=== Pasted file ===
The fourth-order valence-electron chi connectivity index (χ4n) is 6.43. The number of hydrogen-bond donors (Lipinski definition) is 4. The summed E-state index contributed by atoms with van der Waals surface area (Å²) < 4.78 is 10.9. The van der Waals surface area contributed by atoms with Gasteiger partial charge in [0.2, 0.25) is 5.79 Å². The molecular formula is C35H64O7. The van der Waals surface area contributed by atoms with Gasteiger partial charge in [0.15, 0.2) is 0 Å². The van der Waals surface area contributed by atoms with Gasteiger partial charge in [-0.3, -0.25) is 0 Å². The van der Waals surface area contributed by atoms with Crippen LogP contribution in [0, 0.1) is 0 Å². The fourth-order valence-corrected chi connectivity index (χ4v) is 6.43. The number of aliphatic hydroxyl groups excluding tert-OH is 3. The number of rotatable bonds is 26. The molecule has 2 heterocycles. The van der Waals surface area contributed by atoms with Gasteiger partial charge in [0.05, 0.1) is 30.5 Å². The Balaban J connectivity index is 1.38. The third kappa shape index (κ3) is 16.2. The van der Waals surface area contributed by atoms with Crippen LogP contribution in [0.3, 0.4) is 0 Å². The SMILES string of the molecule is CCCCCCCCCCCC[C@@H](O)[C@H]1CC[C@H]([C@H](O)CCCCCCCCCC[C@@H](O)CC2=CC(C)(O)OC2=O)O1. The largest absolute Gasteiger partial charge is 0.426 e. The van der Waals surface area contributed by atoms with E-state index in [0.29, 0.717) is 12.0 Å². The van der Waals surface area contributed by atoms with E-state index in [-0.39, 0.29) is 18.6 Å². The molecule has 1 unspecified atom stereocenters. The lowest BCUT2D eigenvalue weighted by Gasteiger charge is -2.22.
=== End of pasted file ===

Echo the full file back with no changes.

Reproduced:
The fourth-order valence-electron chi connectivity index (χ4n) is 6.43. The number of hydrogen-bond donors (Lipinski definition) is 4. The summed E-state index contributed by atoms with van der Waals surface area (Å²) < 4.78 is 10.9. The van der Waals surface area contributed by atoms with Gasteiger partial charge in [0.2, 0.25) is 5.79 Å². The molecular formula is C35H64O7. The van der Waals surface area contributed by atoms with Gasteiger partial charge in [0.15, 0.2) is 0 Å². The van der Waals surface area contributed by atoms with Gasteiger partial charge in [-0.3, -0.25) is 0 Å². The van der Waals surface area contributed by atoms with Crippen LogP contribution in [0, 0.1) is 0 Å². The fourth-order valence-corrected chi connectivity index (χ4v) is 6.43. The number of aliphatic hydroxyl groups excluding tert-OH is 3. The number of rotatable bonds is 26. The molecule has 2 heterocycles. The van der Waals surface area contributed by atoms with Gasteiger partial charge in [0.05, 0.1) is 30.5 Å². The Balaban J connectivity index is 1.38. The third kappa shape index (κ3) is 16.2. The van der Waals surface area contributed by atoms with Crippen LogP contribution in [0.3, 0.4) is 0 Å². The SMILES string of the molecule is CCCCCCCCCCCC[C@@H](O)[C@H]1CC[C@H]([C@H](O)CCCCCCCCCC[C@@H](O)CC2=CC(C)(O)OC2=O)O1. The largest absolute Gasteiger partial charge is 0.426 e. The van der Waals surface area contributed by atoms with E-state index in [0.29, 0.717) is 12.0 Å². The van der Waals surface area contributed by atoms with E-state index in [-0.39, 0.29) is 18.6 Å². The molecule has 1 unspecified atom stereocenters. The lowest BCUT2D eigenvalue weighted by Gasteiger charge is -2.22.